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Immigrant Workers In Qatar Make as Little As $6.75 for Full Day of Manual Labor and Face Illegal Fees, Withheld Wages According to Multiple Reports / Human Rights Watch: Migrant Workers in Qatar Are Often Housed in Labor Camps with Overcrowded and Unsafe Conditions / Casey, Chair of HELP Subcommittee on Employment And Workplace Safety, Cites Sunday Times Investigation That Has Revealed Widespread Bribery Ahead of Votes to Select Destination of 2022 World Cup / U.S. Was Runner Up, Bringing 2022 W

Washington, DC- U.S. Senator Bob Casey (D-PA), Chair of the Health Education Labor and Pensions (HELP) Subcommittee on Employment and Workplace Safety, announced that he has called on the Fédération Internationale de Football Association (FIFA) to reallocate the 2022 World Cup from Qatar to United States amid continued reports about Qatar’s widespread labor abuses and allegations of corruption and bribery that led up to the selection of Qatar as the host of the 2022 World Cup. Continued investigations into Qatar have revealed that migrant workers make as little as $6.75 for a full day of manual labor while facing the threat of illegal fees and withheld wages. Additionally, many of these migrant workers are reported to be forced to live in labor camps with often unsanitary conditions. As concerns about Qatar’s labor practices continue to mount so do concerns about how the 2022 World Cup was awarded to the country. An investigation by the Sunday Times has unearthed serious allegations of bribery in the lead up to the selection. The U.S. was the runner-up to Qatar. Moving the 2022 World Cup to the United States would have a significant economic impact in both the lead up to and during the tournament for 18 cities, including Philadelphia.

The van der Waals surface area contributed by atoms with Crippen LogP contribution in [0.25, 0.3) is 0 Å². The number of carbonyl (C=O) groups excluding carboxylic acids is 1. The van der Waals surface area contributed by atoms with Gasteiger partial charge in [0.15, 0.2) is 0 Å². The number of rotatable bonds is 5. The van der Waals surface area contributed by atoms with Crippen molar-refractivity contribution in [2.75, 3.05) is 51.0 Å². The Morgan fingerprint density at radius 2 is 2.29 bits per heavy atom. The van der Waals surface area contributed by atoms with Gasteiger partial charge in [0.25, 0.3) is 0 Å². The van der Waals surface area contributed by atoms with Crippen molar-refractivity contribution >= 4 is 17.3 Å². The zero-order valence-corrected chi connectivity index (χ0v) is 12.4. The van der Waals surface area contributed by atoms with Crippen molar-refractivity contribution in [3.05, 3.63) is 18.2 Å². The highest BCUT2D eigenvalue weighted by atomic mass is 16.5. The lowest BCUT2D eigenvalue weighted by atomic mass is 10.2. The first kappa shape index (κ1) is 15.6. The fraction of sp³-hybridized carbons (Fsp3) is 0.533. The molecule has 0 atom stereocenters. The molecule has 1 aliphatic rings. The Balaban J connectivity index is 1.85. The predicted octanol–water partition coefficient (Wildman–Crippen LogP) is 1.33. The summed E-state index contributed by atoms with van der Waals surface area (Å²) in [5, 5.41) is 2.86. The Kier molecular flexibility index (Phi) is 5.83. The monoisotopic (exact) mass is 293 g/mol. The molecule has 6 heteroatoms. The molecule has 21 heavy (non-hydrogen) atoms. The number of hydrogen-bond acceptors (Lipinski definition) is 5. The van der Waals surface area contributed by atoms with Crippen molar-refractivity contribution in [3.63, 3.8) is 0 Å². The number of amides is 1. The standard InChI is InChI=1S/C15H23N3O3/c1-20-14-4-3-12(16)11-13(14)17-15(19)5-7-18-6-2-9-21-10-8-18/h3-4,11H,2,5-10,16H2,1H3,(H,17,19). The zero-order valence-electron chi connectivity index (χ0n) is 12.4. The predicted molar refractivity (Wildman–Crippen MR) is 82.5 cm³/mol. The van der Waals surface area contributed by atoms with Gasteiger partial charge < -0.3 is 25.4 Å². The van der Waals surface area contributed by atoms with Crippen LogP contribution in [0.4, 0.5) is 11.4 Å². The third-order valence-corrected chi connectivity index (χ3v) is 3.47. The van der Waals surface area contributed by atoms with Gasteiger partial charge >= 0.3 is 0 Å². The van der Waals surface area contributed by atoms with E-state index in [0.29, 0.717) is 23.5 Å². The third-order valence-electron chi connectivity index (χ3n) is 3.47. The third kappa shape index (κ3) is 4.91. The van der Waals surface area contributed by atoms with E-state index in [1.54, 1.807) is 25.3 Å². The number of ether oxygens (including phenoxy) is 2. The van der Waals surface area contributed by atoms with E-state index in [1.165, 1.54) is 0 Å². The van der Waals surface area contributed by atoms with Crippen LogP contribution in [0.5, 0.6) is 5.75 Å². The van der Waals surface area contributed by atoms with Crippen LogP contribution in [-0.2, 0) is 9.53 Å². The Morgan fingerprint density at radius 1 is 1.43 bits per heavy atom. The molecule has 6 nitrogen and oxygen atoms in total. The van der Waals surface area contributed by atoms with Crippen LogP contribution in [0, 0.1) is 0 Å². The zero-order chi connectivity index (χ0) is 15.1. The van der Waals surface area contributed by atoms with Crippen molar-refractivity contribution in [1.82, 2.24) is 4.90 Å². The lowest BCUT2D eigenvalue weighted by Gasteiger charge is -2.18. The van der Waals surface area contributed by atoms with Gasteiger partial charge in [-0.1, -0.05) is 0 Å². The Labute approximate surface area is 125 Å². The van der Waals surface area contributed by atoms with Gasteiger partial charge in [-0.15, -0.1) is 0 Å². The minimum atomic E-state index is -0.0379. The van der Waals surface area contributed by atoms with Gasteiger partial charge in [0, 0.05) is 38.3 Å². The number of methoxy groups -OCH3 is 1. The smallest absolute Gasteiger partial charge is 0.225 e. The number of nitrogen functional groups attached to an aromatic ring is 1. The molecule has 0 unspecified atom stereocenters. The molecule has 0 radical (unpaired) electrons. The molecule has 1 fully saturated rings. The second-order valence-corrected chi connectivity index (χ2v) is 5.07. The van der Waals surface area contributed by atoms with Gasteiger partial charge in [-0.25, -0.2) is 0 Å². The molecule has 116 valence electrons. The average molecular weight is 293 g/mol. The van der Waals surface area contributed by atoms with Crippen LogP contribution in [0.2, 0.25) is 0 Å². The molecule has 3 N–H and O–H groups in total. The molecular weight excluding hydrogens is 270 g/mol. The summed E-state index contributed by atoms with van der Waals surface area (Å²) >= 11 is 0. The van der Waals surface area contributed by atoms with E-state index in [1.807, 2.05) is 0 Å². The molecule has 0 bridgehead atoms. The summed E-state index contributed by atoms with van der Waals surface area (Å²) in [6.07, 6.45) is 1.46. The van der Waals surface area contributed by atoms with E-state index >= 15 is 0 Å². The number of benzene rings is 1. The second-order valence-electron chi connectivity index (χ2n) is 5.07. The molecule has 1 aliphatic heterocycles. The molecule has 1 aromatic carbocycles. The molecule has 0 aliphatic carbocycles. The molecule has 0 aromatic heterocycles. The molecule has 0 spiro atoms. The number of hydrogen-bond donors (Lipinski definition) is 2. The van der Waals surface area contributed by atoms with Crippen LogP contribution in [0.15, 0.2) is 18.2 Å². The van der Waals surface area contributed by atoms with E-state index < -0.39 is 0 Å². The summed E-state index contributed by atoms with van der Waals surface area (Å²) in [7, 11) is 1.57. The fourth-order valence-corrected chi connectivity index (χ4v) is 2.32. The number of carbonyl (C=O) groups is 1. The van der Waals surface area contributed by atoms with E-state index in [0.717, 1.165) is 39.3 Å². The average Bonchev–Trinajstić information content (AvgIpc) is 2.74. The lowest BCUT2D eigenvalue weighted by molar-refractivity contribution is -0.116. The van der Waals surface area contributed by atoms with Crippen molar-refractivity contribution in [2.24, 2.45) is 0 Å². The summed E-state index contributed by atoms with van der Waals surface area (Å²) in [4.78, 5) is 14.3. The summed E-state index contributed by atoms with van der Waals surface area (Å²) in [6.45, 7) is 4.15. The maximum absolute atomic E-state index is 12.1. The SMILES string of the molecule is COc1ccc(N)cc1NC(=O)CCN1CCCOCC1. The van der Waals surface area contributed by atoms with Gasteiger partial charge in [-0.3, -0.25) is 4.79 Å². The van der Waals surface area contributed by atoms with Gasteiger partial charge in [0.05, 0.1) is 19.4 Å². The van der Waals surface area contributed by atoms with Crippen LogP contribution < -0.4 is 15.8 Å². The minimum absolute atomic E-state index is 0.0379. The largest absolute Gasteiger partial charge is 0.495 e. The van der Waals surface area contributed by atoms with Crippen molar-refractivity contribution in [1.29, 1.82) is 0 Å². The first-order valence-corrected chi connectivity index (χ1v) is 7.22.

“Rewarding these labor practices with the 2022 World Cup is the wrong approach” Senator Casey said. “Recent reporting has raised new concerns about the way Qatar treats its workers and the manner in which the country was selected for the 2022 World Cup. FIFA’s own President has recently called the awarding of the 2022 World Cup to Qatar a “mistake.” I’m urging FIFA to remove the cloud that hangs over the 2022 World Cup and swiftly reallocate this event. The U.S. submitted a quality bid to FIFA that should once again be given serious consideration. Bringing the 2022 World Cup to the U.S. will also have a significant jobs impact that strengthens our economy.”

The full text of Senator Casey’s letter to FIFA can be seen below:

Joseph S. Blatter
Fédération Internationale de Football Association

Dear Mr. Blatter

I am writing to urge the FIFA executive committee to re-allocate the winning bid for the 2022 World Cup from Qatar to the United States due to significant concerns regarding workers’ rights in Qatar and corrupt practices surrounding the original Qatari bid for the tournament.

I am aware that a recent investigation by The Sunday Times, based on millions of emails and documents, uncovered that the disgraced former vice-president of FIFA, Mohammed Bin Hammam, gave cash and gifts totaling more than $5 million to senior FIFA officials ahead of the vote on the 2022 bids. These allegations also come in the wake of a March report that a senior FIFA official was paid almost $2 million by a Qatari firm involved in the World Cup bid.